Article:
It turns out that pulling up individual models to examine is more of a pain than we need to go through at this point. But let’s just ponder this kind of difference. If you were an author of one of the three right hand models, would you perhaps interpret these high wave speed bodies? And might it not be tempting if author of one of the lefthand models to say something about high velocities (perhaps the bottom of the craton) under South Africa? It is pretty clear you’d be on shaky ground interpreting any of these features.
It would be easy in any given new tomography to find some feature somewhere that wasn’t in previous models. And here’s the thing: these kinds of studies lend themselves to a “isn’t that cool, maybe we should say something” moment. These anomalies might not be a focus of the project but be so tempting to interpret.
So here’s GG’s question: is it a form of p-hacking to interpret things like these? Technically the answer is no–but that is because there are no statistics to game. Any time that you do tomography, there is something that catches your eye. Worse, you publish your tomography and somebody else sees something tempting in it and publishes about that object.
True p-hacking might be possible. Say that you some sensitivity test where you expect, at the 95% level, that an artifact will not show up. And one of these interesting anomalies is there! Woo-hoo, Nature here we come! Except that 19 other anomalies didn’t make it through. If you started with 20 and one came through, that one was the 5% random chance. Choosing to interpret it is, realistically, identical to p-hacking.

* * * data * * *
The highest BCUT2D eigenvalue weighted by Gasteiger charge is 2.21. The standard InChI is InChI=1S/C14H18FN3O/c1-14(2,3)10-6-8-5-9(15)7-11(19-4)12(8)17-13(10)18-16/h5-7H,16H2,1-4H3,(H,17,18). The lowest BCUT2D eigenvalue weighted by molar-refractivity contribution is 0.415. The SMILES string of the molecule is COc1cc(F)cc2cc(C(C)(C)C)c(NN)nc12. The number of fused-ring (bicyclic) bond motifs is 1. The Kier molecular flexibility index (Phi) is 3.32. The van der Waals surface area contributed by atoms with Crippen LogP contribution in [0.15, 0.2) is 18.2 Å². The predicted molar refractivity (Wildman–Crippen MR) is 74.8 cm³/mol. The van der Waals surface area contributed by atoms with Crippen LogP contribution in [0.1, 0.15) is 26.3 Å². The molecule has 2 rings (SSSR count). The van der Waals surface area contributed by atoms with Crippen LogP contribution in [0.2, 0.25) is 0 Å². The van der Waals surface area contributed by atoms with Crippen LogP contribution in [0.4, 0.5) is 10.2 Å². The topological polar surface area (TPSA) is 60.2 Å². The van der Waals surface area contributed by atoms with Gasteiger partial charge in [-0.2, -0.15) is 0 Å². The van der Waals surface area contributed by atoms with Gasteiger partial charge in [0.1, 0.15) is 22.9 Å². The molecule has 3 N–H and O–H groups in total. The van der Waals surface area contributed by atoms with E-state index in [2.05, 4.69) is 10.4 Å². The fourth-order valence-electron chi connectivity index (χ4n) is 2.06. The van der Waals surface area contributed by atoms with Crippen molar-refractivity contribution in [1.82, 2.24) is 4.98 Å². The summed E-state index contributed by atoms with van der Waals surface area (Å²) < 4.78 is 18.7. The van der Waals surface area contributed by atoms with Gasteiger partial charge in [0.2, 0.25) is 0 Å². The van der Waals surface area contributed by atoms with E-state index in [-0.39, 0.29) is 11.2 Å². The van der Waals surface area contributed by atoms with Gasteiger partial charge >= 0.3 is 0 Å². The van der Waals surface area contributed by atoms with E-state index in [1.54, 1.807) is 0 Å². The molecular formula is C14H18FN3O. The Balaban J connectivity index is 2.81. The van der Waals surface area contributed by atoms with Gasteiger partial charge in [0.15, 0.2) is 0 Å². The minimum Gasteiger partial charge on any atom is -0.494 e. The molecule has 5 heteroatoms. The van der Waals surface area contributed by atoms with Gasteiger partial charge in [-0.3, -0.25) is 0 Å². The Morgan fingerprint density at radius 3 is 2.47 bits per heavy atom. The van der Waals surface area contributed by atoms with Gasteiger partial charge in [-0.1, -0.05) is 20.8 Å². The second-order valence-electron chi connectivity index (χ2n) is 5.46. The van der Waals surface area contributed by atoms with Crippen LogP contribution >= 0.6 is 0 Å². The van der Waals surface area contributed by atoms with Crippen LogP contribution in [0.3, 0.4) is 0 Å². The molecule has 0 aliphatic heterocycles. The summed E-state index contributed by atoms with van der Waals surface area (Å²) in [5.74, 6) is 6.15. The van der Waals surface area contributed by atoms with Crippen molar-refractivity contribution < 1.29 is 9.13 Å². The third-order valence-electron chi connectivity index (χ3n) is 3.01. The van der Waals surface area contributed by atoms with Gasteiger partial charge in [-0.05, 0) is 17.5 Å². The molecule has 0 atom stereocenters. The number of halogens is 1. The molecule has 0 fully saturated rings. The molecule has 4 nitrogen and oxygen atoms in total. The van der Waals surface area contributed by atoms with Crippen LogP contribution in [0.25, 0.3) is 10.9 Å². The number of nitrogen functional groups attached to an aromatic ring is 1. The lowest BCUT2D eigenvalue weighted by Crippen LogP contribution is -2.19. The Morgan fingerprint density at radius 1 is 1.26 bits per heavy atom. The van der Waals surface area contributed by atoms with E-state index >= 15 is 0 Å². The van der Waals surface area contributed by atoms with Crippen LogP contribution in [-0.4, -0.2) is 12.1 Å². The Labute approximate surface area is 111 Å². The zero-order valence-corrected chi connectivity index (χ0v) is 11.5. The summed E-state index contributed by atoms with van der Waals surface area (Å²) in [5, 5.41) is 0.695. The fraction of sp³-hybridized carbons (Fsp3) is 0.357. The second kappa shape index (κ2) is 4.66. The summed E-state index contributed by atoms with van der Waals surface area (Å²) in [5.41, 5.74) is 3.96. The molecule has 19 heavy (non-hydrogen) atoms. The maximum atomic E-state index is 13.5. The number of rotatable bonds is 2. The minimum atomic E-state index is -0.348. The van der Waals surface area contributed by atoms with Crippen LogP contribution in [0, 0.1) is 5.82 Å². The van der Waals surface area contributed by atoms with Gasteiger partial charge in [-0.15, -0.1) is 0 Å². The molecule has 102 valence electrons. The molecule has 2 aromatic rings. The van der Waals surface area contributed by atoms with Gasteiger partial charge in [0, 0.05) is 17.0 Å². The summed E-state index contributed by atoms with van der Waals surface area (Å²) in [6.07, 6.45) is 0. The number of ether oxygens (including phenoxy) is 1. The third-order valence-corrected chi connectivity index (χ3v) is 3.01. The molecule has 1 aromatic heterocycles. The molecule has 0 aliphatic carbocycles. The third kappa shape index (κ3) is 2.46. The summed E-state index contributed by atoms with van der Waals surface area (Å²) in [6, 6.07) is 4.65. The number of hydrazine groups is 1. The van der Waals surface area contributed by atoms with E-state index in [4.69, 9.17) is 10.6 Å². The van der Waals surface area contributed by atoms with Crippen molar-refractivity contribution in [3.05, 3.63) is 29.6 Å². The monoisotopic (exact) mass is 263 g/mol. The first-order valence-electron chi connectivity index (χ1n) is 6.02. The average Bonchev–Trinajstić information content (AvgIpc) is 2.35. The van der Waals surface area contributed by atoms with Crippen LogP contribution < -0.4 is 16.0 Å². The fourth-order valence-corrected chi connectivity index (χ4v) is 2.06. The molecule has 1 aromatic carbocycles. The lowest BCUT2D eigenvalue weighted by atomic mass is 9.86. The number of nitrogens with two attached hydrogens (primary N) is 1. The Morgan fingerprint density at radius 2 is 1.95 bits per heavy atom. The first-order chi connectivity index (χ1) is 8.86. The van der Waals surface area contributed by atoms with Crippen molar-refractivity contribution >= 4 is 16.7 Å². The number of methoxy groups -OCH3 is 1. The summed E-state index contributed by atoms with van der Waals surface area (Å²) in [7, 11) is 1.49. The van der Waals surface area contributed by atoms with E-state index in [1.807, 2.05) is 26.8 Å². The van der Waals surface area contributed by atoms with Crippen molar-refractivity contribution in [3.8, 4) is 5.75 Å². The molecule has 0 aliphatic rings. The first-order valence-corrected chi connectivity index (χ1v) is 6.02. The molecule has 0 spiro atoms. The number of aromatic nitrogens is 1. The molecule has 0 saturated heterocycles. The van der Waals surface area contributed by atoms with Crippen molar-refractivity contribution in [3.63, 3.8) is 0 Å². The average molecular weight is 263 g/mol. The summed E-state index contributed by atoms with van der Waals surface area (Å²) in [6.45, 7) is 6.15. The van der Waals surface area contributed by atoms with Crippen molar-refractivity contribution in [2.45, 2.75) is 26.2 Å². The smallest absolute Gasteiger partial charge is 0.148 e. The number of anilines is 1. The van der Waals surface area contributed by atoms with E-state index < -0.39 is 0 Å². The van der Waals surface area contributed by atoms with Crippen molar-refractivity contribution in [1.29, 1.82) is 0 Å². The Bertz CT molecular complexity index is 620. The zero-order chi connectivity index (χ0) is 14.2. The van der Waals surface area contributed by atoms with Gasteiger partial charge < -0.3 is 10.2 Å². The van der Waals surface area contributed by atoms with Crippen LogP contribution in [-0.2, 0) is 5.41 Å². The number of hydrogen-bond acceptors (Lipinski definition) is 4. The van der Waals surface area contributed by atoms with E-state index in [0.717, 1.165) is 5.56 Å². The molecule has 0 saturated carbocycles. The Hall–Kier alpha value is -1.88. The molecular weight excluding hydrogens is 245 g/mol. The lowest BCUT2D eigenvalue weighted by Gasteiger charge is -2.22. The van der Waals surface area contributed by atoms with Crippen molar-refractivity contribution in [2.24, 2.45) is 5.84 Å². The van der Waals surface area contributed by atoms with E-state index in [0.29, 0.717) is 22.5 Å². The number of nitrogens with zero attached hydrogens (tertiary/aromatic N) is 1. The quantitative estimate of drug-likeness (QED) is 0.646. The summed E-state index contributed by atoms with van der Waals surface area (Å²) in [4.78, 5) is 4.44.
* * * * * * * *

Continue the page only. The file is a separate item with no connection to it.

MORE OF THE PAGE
This feels dirty, and yet you can find examples of stuff lifted from inversions that might well be interpreted noise. So it seems possible that we could have some problems in the literature.
Now the good news is that, so far as GG knows, there aren’t examples of this actually happening. But GG hasn’t looked hard, either.
Is there preventive medicine? Well, yes. An anomaly worth writing about is one worth showing must really exist. There are a number of possible tricks. Long ago, for instance, in Magistrale et al. (1992; GG is in the et al.), we reset the velocity of a block to different values and saw how this affected the misfit to the arrival times (Fig. 11 of that paper). “Squeeze tests” like what Gene Humphreys and others (2003) did show that velocity variations have to continue to some depth (Fig. 4 there). GG et al’s 2014 paper on Sierra Nevada P-wave tomography tried different starting models to see how robust individual anomalies were; synthetic models were made to test some characteristics of interesting anomalies. Basically if you see an anomaly picked out as important but not accompanied by some analysis like this, be suspicious.
Is geophysics primed for vp-hacking? Hopefully not, but the possibility cannot be dismissed out of hand. With increasingly complex models with increasingly large datasets it is possible to choose parameters that might reveal something utterly specious. While to date this doesn’t seem to be a path to fame and fortune, maybe someone will find a way. So while we get to avoid the spotlight of data manipulation fame, staying out of it might require some vigilance.